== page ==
The eyes of surfers sometimes get as glassy as their perfect wave when they spy Tim Stratford’s collection of boards. This is a sport that tends to hook young men and, increasingly, young women in their teens. And for many that never changes. When it’s offshore and glassy at a coastal surf break, the age of the riders knows no limit.
Tim Stratford got the bug as a teenager in Whangarei in the 1970s, lost the faith a little through the 80s when he lived overseas (and his beloved longboards went out of fashion), but came back on a rising swell in the 90s. The new wave also caught his young twins, Jesse and Reade, who are now 23 years old and keen board-riders. Tim has won or been runner-up in the last two Roaring Forties longboard events at Piha Beach in the 50 to 55 age bracket.
Above: On the landing are 60s longboards, including one with cloth inlay; leaning against the stairs is a late 70s twin-fin board made by Australian surfing champion Mark Richards. Below: Tim Stratford.
If there were a competition for surf-board collecting, he would have to be a favourite. “I look at boards such as an early 1960s American one I’ve got stored under the house at the moment and wonder how it got here. Did it come on a yacht? And how many baches has it sat under since?”
The collection began 20 years ago with a Blue Spirit, shaped in the 70s by famous Kiwi surfer Wayne Parkes, who still makes surfboards from his base at Takapuna, Auckland. Since then, Tim has bought boards from people on beaches, from op shops and pawnbrokers, through newspapers and the internet.
His oldest board was made by tomato grower Peter Byers, the “father” of New Zealand board-makers, who set up shop at Piha soon after meeting two American surfers there in 1958. The Americans are credited with introducing surfing here.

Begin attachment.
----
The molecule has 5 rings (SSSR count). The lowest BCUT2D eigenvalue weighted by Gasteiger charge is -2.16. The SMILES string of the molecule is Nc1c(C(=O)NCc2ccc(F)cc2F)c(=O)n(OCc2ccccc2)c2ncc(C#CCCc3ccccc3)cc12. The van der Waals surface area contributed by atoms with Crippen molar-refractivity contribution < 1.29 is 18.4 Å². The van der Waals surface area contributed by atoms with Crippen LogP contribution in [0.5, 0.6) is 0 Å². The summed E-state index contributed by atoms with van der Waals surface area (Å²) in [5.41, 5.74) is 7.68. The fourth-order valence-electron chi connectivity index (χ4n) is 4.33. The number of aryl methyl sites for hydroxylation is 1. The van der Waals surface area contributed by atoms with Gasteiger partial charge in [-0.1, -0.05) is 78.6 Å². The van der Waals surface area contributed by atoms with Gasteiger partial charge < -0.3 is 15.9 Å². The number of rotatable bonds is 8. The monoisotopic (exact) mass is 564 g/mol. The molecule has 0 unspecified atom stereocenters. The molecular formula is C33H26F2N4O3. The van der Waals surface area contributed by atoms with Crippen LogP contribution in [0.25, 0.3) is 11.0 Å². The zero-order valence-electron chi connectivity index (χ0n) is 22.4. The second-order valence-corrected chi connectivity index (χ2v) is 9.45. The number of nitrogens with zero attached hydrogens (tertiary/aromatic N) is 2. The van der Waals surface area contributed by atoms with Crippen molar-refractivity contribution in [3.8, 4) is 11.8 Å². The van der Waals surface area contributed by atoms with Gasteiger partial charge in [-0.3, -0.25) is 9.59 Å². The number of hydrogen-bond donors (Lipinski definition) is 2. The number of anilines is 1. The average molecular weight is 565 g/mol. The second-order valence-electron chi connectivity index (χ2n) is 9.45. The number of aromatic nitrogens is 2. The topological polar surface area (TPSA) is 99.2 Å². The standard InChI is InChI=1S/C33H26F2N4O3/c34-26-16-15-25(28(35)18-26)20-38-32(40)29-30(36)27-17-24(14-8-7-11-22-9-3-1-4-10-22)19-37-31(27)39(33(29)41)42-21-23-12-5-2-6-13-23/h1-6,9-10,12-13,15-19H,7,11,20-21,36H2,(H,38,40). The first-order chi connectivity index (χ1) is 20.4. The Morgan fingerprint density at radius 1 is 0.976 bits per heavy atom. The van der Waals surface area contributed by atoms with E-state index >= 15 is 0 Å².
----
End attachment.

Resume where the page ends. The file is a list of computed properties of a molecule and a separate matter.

Since the sport became established as the cool new thing in the 60s, our surfers have gone from riding home-made wooden boards similar to surf skis to the lighter balsa wood and fibreglass models of the 60s, through the more streamlined single-fin boards of the 70s to the tiny “thrusters” with three fins that rocked the 1980s and back to the longboard revival of today. Tim Stratford has examples of all of them.
Shaped by hand, coated with resin and waxed to a shine, his boards are the works of art in Tim and wife Sheryl’s home near the sea on Auckland’s North Shore. They lean in corners, hang on walls and point the way upstairs in this classic 1970s house with its original spacious rooms, timber panelling, vibrant carpet and patterned wallpaper.
Tim also collects surfing memorabilia, from music to magazines. Unfortunately, in terms of storage, “I never seem to be able to collect just one of anything”.
Sheryl Stratford loves the look of the vintage surfboards and supports her husband’s collecting habit with a smile. As Tim explains, her wardrobe benefits from his surfboard buying. “Whenever she wants to buy another pair of shoes, she just looks at the surfboards.”
Below: The Stratfords’ classic 1970s house was built for members of the Jeffs family, whose property investment company JBL collapsed spectacularly in 1972; The fin of Tim’s oldest board, handcrafted at Piha in the early 1960s by one of New Zealand’s first surfboard-makers, Peter Byers.
Story: Pam Neville
Photographs: Jane Ussher